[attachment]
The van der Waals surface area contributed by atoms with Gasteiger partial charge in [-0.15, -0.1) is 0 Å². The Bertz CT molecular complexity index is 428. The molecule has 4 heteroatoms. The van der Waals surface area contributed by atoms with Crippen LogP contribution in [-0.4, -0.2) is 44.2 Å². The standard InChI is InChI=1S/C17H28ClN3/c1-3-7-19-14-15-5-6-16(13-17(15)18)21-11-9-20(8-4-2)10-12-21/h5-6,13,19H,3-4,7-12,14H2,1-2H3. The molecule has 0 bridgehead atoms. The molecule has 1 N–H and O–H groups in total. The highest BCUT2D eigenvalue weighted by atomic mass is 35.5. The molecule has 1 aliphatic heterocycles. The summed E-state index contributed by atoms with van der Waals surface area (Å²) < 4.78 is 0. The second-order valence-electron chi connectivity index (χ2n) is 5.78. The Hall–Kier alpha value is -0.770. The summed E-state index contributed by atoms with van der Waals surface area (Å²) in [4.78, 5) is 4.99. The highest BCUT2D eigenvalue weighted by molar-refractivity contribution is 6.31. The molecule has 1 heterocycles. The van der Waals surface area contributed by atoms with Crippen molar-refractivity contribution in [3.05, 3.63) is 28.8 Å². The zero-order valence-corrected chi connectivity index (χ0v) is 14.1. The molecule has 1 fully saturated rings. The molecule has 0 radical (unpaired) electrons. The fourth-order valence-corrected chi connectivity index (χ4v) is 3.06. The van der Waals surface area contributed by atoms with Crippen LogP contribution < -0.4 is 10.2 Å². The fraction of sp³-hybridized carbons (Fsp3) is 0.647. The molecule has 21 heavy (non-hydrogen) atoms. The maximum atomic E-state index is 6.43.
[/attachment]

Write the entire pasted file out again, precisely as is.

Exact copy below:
The van der Waals surface area contributed by atoms with Gasteiger partial charge in [-0.15, -0.1) is 0 Å². The Bertz CT molecular complexity index is 428. The molecule has 4 heteroatoms. The van der Waals surface area contributed by atoms with Crippen LogP contribution in [-0.4, -0.2) is 44.2 Å². The standard InChI is InChI=1S/C17H28ClN3/c1-3-7-19-14-15-5-6-16(13-17(15)18)21-11-9-20(8-4-2)10-12-21/h5-6,13,19H,3-4,7-12,14H2,1-2H3. The molecule has 0 bridgehead atoms. The molecule has 1 N–H and O–H groups in total. The highest BCUT2D eigenvalue weighted by atomic mass is 35.5. The molecule has 1 aliphatic heterocycles. The summed E-state index contributed by atoms with van der Waals surface area (Å²) < 4.78 is 0. The second-order valence-electron chi connectivity index (χ2n) is 5.78. The Hall–Kier alpha value is -0.770. The summed E-state index contributed by atoms with van der Waals surface area (Å²) in [4.78, 5) is 4.99. The highest BCUT2D eigenvalue weighted by molar-refractivity contribution is 6.31. The molecule has 1 heterocycles. The van der Waals surface area contributed by atoms with Crippen molar-refractivity contribution in [3.05, 3.63) is 28.8 Å². The zero-order valence-corrected chi connectivity index (χ0v) is 14.1. The molecule has 1 fully saturated rings. The molecule has 0 radical (unpaired) electrons. The fourth-order valence-corrected chi connectivity index (χ4v) is 3.06. The van der Waals surface area contributed by atoms with Crippen LogP contribution < -0.4 is 10.2 Å². The fraction of sp³-hybridized carbons (Fsp3) is 0.647. The molecule has 21 heavy (non-hydrogen) atoms. The maximum atomic E-state index is 6.43.